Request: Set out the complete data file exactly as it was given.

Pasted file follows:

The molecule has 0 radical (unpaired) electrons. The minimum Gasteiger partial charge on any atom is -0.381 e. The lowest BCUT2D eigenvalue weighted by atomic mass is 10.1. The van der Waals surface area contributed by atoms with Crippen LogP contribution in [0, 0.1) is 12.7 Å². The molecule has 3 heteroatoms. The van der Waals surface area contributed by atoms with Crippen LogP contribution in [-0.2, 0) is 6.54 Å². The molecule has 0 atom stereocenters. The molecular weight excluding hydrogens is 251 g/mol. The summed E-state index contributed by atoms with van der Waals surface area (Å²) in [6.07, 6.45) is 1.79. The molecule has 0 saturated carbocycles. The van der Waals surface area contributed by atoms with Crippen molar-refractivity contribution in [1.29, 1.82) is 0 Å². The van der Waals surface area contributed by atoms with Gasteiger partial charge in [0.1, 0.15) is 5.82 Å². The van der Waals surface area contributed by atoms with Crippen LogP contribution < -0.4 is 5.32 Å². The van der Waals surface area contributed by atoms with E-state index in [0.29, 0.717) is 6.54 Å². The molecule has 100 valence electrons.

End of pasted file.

The molecule has 0 radical (unpaired) electrons. The minimum Gasteiger partial charge on any atom is -0.381 e. The lowest BCUT2D eigenvalue weighted by atomic mass is 10.1. The van der Waals surface area contributed by atoms with Crippen LogP contribution in [0, 0.1) is 12.7 Å². The molecule has 3 heteroatoms. The van der Waals surface area contributed by atoms with Crippen LogP contribution in [-0.2, 0) is 6.54 Å². The molecule has 0 atom stereocenters. The molecular weight excluding hydrogens is 251 g/mol. The summed E-state index contributed by atoms with van der Waals surface area (Å²) in [6.07, 6.45) is 1.79. The molecule has 0 saturated carbocycles. The van der Waals surface area contributed by atoms with Crippen molar-refractivity contribution in [1.29, 1.82) is 0 Å². The van der Waals surface area contributed by atoms with Gasteiger partial charge in [0.1, 0.15) is 5.82 Å². The van der Waals surface area contributed by atoms with Crippen LogP contribution < -0.4 is 5.32 Å². The van der Waals surface area contributed by atoms with E-state index in [0.29, 0.717) is 6.54 Å². The molecule has 100 valence electrons.